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Drones: Cutting Through the Relational Haze
By: Doug Bedell
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Here's a challenging subject for a PR classroom — or maybe airstrip — exercise: What strategy and tactics can help pilotless drone aircraft find their place in the American sun and skies? From their missions in the Afghanistan theater, drones have the image of sneak, deadly attacks. Now they want to fly them over U.S. landscapes?

Sure we do, says the Association of Unmanned Vehicle Systems International (AUVSI), the drone industry's trade association in Washington. That's a chilling thought to people who don't like drones, like conservative columnist Charles Krauthammer and liberals who associate them with mayhem from the skies, and possibly a threat to privacy. Some airline pilots, moreover, are uneasy about sharing some part or other of U.S skies with drones. Women activists even held a Drone Summit last month on "Killing and Spying By Remote Control," and the industry, indeed, has hired a PR firm to fight back.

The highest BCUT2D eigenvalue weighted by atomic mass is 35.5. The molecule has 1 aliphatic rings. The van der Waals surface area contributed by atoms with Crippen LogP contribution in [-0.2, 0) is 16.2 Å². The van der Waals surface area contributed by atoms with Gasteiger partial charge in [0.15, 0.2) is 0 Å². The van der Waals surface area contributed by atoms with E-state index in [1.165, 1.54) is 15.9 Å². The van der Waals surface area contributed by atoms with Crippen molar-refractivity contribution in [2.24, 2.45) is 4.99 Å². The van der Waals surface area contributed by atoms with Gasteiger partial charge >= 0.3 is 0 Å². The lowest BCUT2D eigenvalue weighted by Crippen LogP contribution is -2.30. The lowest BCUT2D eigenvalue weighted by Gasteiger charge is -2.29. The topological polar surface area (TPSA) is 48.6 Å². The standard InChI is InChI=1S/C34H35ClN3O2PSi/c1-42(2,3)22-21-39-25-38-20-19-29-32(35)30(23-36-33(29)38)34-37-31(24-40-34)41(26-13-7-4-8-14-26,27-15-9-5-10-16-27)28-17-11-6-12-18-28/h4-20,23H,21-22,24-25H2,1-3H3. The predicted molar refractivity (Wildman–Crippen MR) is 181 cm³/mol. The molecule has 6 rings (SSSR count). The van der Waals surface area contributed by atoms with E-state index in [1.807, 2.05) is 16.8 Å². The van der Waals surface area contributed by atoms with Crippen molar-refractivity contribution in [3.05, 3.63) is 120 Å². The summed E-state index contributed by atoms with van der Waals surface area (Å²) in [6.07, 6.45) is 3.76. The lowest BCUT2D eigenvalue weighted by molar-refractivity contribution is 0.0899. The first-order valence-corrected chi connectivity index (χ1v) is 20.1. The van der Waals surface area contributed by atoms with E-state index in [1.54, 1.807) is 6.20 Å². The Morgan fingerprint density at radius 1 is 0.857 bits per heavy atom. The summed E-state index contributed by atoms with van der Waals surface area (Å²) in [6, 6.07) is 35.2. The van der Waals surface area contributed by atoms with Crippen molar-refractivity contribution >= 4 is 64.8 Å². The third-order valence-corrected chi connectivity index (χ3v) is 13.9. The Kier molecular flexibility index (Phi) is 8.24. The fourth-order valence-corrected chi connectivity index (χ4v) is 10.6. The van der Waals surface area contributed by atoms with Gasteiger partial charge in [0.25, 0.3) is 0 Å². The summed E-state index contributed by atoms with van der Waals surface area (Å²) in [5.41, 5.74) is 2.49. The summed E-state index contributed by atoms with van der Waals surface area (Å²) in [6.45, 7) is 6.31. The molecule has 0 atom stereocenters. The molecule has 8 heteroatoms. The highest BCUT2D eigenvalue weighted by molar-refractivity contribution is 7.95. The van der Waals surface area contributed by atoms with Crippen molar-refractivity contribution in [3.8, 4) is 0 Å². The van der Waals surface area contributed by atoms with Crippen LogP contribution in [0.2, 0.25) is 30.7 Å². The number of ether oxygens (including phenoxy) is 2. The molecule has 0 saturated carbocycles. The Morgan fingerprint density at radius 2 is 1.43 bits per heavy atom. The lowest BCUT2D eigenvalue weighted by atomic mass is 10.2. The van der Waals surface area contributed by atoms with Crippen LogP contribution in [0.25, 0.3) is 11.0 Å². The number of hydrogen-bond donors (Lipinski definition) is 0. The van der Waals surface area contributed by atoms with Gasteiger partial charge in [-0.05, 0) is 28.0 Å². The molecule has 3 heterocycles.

For its part, Congress, with President Obama's approving signature, has directed the Federal Aviation Administration to make room for drones in U.S. airspace. So it's not merely an assumption that the pilotless planes will be flying here; it's a near certainty. Again, class, what strategy and tactics, including flight plans, can make that fairly and safely possible? 

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About the Author
Doug Bedell has a background in journalism and PR and is the owner of Resource Relations LLC in Central PA, focusing on organizational and crisis communication. He’s the community manager of SimplyFair.net, a social network on fairness. On the Web, Doug’s at www.ResourceRelations.com. On Twitter, he’s @DougBeetle.
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